|Publication number||US4391044 A|
|Application number||US 06/305,986|
|Publication date||5 Jul 1983|
|Filing date||28 Sep 1981|
|Priority date||28 Sep 1981|
|Publication number||06305986, 305986, US 4391044 A, US 4391044A, US-A-4391044, US4391044 A, US4391044A|
|Inventors||William R. Wheeler|
|Original Assignee||Tencor Instruments|
|Export Citation||BiBTeX, EndNote, RefMan|
|Patent Citations (7), Referenced by (23), Classifications (5), Legal Events (4)|
|External Links: USPTO, USPTO Assignment, Espacenet|
1. Technical Field
The invention relates to metrology instruments for measuring surface profiles of generally flat articles and more particularly, to a surface profile measuring instrument for scanning articles having steps of various heights, such as planar integrated or hybrid circuits.
2. Background Art
In the manufacture of semiconductor integrated circuits, it is common to deposit circuit structures on planar substrates, such that the circuit, when magnified, appears as a series of mesas of various heights rising above a plain. The performance of semiconductor integrated circuits relies, to an extent, on the dimensions of the substrate and the materials deposited thereon. It is customary to measure these dimensions in the circuit manufacturing process and to adjust variables to achieve desired integrated circuit dimensions. Of special interest are the vertical dimensions of these structures which cannot readily be measured by optical or scanning electron microscopes.
In many instances, the vertical dimensions in semiconductor integrated circuits are only a few hundred to few thousand angstroms. This requires a magnification of one thousand to one million times for measurement, while horizontal magnifications of only fifty to a few hundred times are required.
Surface profile measuring instruments measure such vertical dimensions by sensing them with a stylus which generates an electrical signal corresponding to the vertical profile taken along a line. A stylus of a prior are recording surface profile measuring instrument is typically attached to a shank and this shank is connected to the moving slug of a linear position differential transformer. The stylus, the shank and the slug must be suspended to allow motion of the stylus perpendicular to the scanned surface as it scans said surface.
Instruments of the prior art use springs to suspend the mass of the stylus and slug. A problem with this type of suspension is that vibrations transmitted to the instrument from a base, e.g. a table on which the surface profile measuring instrument is standing cause the spring-suspended stylus assembly to swing and oscillate. These swings and oscillations are then reflected in the output signal as noise. Prior art instruments need to be placed on blocks of granite or on shock-insulation tables.
A problem of the prior art, related to the disparity between the vertical and the horizontal magnifications, is that as a stylus scans the surface to be measured, any incline in this surface is grossly exaggerated on the output display of the surface profile measuring instrument. Thus, to display a measured step in such a manner as to obtain a horizontal recording of its bottom and its top, the table holding the substrate must be accurately mechanically levelled, i.e., made parallel to the stylus scan, before a measuring scan is performed. To obtain an output record with the line representing the flat plane of a planar substrate having a slope less than 5%, the substrate table has to be levelled better than the ratio of vertical-to-horizontal magnification, typically less than 0.0005% slope. Such levelling, when done manually, is extremely time consuming. To manually level better than the example cited is not practically possible.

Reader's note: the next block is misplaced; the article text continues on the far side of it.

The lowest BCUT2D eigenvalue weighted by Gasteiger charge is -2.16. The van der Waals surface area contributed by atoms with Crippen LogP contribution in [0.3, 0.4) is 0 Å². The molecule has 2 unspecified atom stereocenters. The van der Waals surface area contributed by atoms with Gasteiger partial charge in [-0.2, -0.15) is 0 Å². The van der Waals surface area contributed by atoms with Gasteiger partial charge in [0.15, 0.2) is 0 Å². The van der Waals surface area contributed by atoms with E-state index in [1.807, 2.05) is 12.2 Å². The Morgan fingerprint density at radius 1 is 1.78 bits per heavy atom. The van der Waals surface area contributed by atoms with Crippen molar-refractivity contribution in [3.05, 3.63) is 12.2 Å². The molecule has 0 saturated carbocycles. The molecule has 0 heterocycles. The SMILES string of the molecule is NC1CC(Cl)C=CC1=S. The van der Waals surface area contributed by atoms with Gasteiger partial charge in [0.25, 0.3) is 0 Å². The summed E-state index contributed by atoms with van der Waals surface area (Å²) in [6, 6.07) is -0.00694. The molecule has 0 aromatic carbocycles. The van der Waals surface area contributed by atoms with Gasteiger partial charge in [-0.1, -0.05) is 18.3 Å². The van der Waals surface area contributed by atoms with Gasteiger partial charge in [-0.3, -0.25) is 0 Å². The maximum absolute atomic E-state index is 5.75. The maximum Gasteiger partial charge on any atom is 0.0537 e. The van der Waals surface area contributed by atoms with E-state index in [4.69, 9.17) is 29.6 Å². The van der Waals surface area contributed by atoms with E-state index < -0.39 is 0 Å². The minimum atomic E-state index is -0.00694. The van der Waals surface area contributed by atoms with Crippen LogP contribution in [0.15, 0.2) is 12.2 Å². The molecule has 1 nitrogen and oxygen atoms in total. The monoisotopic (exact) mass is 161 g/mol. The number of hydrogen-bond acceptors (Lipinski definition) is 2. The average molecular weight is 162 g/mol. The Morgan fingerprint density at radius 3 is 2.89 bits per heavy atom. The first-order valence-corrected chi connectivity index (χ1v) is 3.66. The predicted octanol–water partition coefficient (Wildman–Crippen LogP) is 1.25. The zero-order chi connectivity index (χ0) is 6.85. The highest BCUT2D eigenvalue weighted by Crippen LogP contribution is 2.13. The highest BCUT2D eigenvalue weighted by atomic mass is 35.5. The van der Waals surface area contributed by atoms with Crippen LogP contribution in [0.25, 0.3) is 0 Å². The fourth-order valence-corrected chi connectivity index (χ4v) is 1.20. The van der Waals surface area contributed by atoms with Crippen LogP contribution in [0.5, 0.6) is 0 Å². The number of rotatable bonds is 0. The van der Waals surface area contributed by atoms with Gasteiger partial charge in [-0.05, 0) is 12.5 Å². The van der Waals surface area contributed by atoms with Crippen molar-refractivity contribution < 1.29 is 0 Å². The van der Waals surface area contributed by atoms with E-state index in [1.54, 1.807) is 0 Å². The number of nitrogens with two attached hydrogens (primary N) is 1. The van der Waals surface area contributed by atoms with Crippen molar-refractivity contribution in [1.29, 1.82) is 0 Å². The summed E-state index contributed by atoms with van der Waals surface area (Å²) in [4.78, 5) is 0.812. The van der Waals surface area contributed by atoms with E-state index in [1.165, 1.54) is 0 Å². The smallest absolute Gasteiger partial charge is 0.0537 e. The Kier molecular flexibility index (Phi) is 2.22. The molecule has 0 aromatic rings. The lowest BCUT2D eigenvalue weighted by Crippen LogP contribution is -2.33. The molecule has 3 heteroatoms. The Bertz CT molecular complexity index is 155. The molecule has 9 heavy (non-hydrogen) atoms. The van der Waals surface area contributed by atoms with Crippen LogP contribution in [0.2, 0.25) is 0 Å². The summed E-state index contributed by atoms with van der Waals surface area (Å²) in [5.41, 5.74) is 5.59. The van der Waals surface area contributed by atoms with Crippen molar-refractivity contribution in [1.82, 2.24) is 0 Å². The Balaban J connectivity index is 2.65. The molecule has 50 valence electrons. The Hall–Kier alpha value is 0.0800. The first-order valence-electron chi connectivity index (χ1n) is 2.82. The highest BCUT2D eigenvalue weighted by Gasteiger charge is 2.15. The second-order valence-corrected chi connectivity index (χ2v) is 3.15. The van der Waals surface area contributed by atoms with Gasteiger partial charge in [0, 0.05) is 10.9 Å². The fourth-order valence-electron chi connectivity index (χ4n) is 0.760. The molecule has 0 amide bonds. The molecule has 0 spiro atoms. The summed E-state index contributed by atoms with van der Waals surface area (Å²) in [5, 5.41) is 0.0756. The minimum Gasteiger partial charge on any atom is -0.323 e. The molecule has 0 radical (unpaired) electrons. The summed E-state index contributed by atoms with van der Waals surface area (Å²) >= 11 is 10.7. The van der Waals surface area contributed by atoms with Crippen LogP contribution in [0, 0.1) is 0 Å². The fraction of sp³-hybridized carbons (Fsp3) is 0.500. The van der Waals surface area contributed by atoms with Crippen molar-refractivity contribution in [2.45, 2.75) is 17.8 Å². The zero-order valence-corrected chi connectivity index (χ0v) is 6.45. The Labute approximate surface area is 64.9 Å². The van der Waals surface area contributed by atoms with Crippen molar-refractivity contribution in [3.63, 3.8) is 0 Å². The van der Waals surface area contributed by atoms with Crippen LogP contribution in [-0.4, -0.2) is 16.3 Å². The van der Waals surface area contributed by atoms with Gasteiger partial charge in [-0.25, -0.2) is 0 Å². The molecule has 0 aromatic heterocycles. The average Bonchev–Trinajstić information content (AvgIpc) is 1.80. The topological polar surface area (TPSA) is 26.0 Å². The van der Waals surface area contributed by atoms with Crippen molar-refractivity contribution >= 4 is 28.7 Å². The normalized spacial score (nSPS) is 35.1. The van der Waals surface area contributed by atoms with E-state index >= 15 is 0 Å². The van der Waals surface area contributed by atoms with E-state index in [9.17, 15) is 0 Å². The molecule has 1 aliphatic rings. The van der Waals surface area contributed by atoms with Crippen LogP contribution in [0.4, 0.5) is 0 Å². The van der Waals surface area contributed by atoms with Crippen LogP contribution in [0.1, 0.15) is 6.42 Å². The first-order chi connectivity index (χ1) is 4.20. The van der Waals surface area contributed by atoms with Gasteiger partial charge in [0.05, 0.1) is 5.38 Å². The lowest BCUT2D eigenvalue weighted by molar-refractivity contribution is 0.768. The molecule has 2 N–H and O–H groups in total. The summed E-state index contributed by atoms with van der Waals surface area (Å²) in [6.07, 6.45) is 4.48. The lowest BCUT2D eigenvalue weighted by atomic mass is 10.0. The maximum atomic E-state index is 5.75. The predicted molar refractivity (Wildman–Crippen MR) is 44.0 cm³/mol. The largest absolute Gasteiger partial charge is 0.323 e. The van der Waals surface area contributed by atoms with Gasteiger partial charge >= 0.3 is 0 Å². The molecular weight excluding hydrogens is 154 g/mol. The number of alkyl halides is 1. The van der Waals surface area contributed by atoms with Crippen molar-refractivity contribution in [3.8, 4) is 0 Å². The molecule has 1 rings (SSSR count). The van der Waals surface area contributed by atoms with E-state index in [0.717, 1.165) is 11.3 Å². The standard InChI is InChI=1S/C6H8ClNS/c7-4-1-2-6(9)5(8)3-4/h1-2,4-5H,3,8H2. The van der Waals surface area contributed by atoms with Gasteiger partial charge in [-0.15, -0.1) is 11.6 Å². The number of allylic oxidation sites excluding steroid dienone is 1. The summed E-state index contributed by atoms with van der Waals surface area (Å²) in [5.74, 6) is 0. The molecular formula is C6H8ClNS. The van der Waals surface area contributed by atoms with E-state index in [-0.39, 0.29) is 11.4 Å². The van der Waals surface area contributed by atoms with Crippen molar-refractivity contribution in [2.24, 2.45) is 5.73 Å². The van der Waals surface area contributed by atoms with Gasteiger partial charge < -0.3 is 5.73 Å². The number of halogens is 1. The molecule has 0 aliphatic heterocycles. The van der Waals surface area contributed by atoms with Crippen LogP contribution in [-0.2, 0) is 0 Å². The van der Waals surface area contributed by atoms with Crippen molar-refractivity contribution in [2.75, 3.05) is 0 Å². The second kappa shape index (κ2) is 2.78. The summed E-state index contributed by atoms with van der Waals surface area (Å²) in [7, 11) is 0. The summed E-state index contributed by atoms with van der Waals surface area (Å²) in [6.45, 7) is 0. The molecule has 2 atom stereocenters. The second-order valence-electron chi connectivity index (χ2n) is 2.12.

Another problem related to scale is that of the measurement falling off scale. If, say, an 800 angstrom mesa or step is to be measured on a 1,000 angstrom scale, the substrate carrying such a step has to be mechanically so positioned with respect to the measuring device, that the bottom of the step falls to within the first 200 angstroms of the scale. If this requirement is not satisfied, a part of the step will fall outside the scale of the instrument, thus making measurement impossible. To position an object mechanically with such accuracy is very difficult.
In prior U.S. Pat. No. 4,103,542 to W. R. Wheeler, et al., assigned to the assignee of the present invention, a tilt compensated stylus scanner assembly is disclosed having a gimbal mounting for the stylus, a tilt compensation circuit for automatic levelling and an automatic zeroing circuit for a readout device. The present invention is similar in some respects to this prior patent. However, the prior patent is characterized by a non-linear scanning trajectory because scanning occurs over very limited distances associated with integrated circuits. For these integrated circuits, the large radius arc made by the scanner arm appears to be almost linear and is acceptable for step height measurement. However, in other applications, such as scanning of wafers, which typically have dimensions on the order of a few inches, it is desirable to have a linear scanning trajectory.
An object of the invention has been to devise a surface profile measuring instrument having a linear scanning trajectory.
The above object has been achieved in a tilt compensated stylus scanner assembly which features a linear elongated beam suspending a counterbalanced stylus for linear scanning. The beam is itself suspended in a U-shaped pivoted bracket, with the pivots permitting tilt compensation of the beam. The bracket supports one end of the beam, while a linear incremental motor supports the other end of the beam for transmitting force to the bracket, causing the bracket to pivot and offset tilt. The stylus is pushed and pulled along the beam by a belt, driven by a motor remote from the beam. The length of the beam is selected so that a linear scan of a desired length may be achieved by the stylus.